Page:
By Marta Czajkowska & Renée Tillotson
We gain strength, courage and confidence by every experience in which we really stop to look fear squarely in the eye. Then we can say, ‘If I could live through this, I can take the next thing that comes along.’ When we do the thing we think we cannot do, we broaden our perspective of what’s possible. In overcoming adversity and fear, we become more resilient.
In When Things Fall Apart by Pema Chödrön, a young warrior asks Fear itself how it can be defeated. Fear answers: “My weapons are that I talk fast, and I get very close to your face. Then you get completely unnerved, and you do whatever I say. If you don’t do what I tell you, I have no power. You can listen to me, and you can have respect for me. You can even be convinced by me. But if you don’t do what I say, I have no power.”
So it’s OK to experience fear, we just don’t have to let it bully us! We don’t have to be stopped by it.
An inherent challenge lies in this concept of overriding fear: when to allow fear to change my path, and when to ignore it.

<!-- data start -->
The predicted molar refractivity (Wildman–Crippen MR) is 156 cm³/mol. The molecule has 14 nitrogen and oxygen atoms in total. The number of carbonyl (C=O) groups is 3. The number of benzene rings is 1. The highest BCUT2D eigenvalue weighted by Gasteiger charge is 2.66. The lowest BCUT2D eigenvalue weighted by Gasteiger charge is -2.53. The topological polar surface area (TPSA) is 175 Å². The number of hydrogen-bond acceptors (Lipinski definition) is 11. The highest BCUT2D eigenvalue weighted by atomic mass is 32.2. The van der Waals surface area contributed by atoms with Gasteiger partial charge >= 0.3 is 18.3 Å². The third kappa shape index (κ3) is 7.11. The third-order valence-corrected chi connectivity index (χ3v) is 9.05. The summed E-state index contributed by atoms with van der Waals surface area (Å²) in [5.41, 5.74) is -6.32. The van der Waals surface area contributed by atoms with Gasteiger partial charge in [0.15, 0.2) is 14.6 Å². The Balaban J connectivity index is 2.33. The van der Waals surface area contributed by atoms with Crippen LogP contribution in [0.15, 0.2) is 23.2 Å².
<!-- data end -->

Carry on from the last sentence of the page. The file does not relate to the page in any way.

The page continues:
When faced with this quandary, we can ask ourselves, ‘What’s in my best long-term interest?” So instead of following a blanket statement, we consciously pick our battles. Do we need to overcome our fear of getting dengue fever by exposing ourselves to it? Obviously not.
A couple tools to help us deal with fear:
Imagine the worst-case scenario
Ask yourself, “What’s the worst that can happen?” Think through the outcome that makes you most afraid, so that you can then consider how you would deal with it were it to happen. If you can think through the worst that can happen, and live with that, there’s no need to refrain from going forward. Fear doesn’t ever really go away, nor should it. If you cannot successfully imagine your way through the worst-case scenario, that’s probably not a course of action you should take.
Psychologist Amy Bucher writes: “Just as there seems to be an optimal level of stress for growth and learning, a certain amount of fear can lead to high performance. Fear signals there’s something of consequence on the line, a reason to exert effort.”
2. Make one tiny step, regularly – maybe daily!
Systematically exposing ourselves to the things that scare us propels us forward. If we approach threatening situations with assurance that we can exercise control over ourselves within that context, they seem less scary. We self-empower.
“Exposure is hands down the most successful way to deal with phobias, anxiety disorders, and everyday fears of any sort. Repeatedly exposing ourselves to the thing we’re afraid of, ideally in a positive way, gradually brings down the physiological fear response until it’s gone, or at least manageable,” says neuroscientist Philippe Goldin.
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